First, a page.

And besides, it’s a little cocky to expect the first novel you write would be awesome, right? I mean when I first started piano, I wasn’t expecting to get famous playing Liszt. I was trying to learn Mary Had a Little Lamb. And I sucked at first. Writing, like learning to play an instrument, takes lots of hard work and practice. It just doesn’t make sense that the first novel I would sit down and write would be anything better than the literary equivalent of “Mary had a little lamb.” But I’ll never write a good one without writing a lot of crappy ones first. Heck, maybe I don’t even want to aspire to write a good one. But I’ll never know if I don’t write a bad one first.

For anyone else participating, my profile username is kalzayer. Find me on http://www.nanowrimo.org/ and we can be writing buddies!

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When I chose the name “Path to Green,” I was thinking in terms of environmentalism, in terms of being greener for our planet, reducing our reliance on commercially-produced products that leave a long trail of waste in their wake, and reducing exposure to scary chemicals in commercial products. And I’ve told the story already of why I got started with this in the first place, no need for repeating. I was also thinking in terms of helping out others, compiling recipes and advice in one place, helping make it seem “do-able” to make lots of small changes that eventually accumulate into big change, and adding my voice out there to say that we can do this together.

But what I didn’t realize was the bigger picture in my life. When I chose the name Path to Green, I wasn’t thinking about “greener pastures” in the larger sense of my life. I was thinking specifically about being green in the environmental sense.

But it ended up being a piece of the puzzle. See, I started this whole writing “thing” in the midst of some big life changes. I had just left my teaching career behind and was adrift looking for something new. And I started simplifying. First with the basic recipes I’ve been posting, and then it expanded from there. This simplification has opened up a space in my life that wasn’t there before. I connect more with the people around me. I make and maintain stronger relationships. New ideas and relationships flourish where mental clutter and stress used to be. I’ve become more in touch with my own self.  I have a stronger voice. I feel more relaxed and settled in a job I probably never would have considered before, but it’s a good fit for me. I have ended up somewhere I never thought I’d be. And it’s a much better place.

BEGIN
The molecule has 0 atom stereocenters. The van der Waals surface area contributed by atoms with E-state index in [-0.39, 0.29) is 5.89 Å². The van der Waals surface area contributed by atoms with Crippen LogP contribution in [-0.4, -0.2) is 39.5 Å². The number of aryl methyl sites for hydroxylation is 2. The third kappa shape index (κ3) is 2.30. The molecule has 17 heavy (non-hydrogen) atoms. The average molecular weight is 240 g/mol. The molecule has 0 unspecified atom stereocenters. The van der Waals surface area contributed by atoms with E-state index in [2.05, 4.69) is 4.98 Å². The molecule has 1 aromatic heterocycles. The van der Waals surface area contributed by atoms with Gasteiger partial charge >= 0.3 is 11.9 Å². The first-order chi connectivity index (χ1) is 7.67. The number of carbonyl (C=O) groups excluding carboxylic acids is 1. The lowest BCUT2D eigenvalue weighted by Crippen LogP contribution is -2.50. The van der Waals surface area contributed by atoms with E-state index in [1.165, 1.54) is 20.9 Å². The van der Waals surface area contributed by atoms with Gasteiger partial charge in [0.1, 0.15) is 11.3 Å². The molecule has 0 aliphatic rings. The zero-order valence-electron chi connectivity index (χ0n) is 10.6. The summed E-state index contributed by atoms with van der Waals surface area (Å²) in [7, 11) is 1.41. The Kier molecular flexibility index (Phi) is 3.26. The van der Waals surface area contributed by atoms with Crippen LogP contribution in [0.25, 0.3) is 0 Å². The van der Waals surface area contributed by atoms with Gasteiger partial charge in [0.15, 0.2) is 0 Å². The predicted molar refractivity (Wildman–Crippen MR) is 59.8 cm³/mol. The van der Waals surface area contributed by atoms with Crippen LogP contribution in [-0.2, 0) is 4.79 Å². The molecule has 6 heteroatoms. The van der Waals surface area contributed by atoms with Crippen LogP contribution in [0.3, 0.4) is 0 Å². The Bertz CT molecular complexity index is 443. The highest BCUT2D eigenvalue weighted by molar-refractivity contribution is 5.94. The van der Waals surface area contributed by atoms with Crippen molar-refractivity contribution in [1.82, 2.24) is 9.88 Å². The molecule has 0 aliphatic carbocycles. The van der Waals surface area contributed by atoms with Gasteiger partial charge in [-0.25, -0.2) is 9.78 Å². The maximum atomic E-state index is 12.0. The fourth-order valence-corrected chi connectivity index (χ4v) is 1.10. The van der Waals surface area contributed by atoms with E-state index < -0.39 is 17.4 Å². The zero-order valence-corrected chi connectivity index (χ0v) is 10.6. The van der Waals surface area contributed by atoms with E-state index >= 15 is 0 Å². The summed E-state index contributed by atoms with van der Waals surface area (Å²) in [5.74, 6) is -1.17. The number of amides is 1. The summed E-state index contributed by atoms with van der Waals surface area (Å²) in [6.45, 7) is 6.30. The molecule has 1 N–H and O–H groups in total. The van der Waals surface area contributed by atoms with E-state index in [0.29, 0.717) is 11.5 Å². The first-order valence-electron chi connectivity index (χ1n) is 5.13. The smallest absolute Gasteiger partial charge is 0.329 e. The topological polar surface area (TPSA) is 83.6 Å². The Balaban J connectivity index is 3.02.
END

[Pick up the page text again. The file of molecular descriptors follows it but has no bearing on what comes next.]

This experience has truly taught me a lot about letting go, about knowing when to quit, about how to listen. Listen to my body, my inner voice, my inner artist, my hopes, to others, to our planet.

And yes, this “path to green” has led me on a path to freedom, and into a path of artistic expression. Maybe I’m not an “artist” in the traditional sense, but I definitely hear the voice of my creative force that inspires me, I feel the pull to create, and I artistically express myself without reserve. I draw, paint, quilt, write, dance, sing, play piano (again!), and sew. And I wouldn’t have any of these wonderful things in my life if I hadn’t embarked on this journey. If I hadn’t opened up the space for it.

It all starts with awareness. My career change helped me to be genuinely aware of myself and helped me to sort out what’s truly important from what I had attributed false importance to. Even something as simple as cutting back on commercial products and making my own opened up space for awareness.

It’s also about listening. There’s a little voice in each of us that is like a compass: it will point us in the right direction (where we need to be) if we’re still for a moment to listen. I still feel unsure, but I know I’m on the right track. And I also know that voice will always be there when I need help.

And it’s about faith. At times it’s been hard to trust that little voice and to know that it’s never wrong. Mine pushed me somewhere scary: out of the only career I had known and into somewhere completely new. But I’m in a better place, and I’m learning something new. And it’s certainly better for my well-being than my stress-filled teaching job was.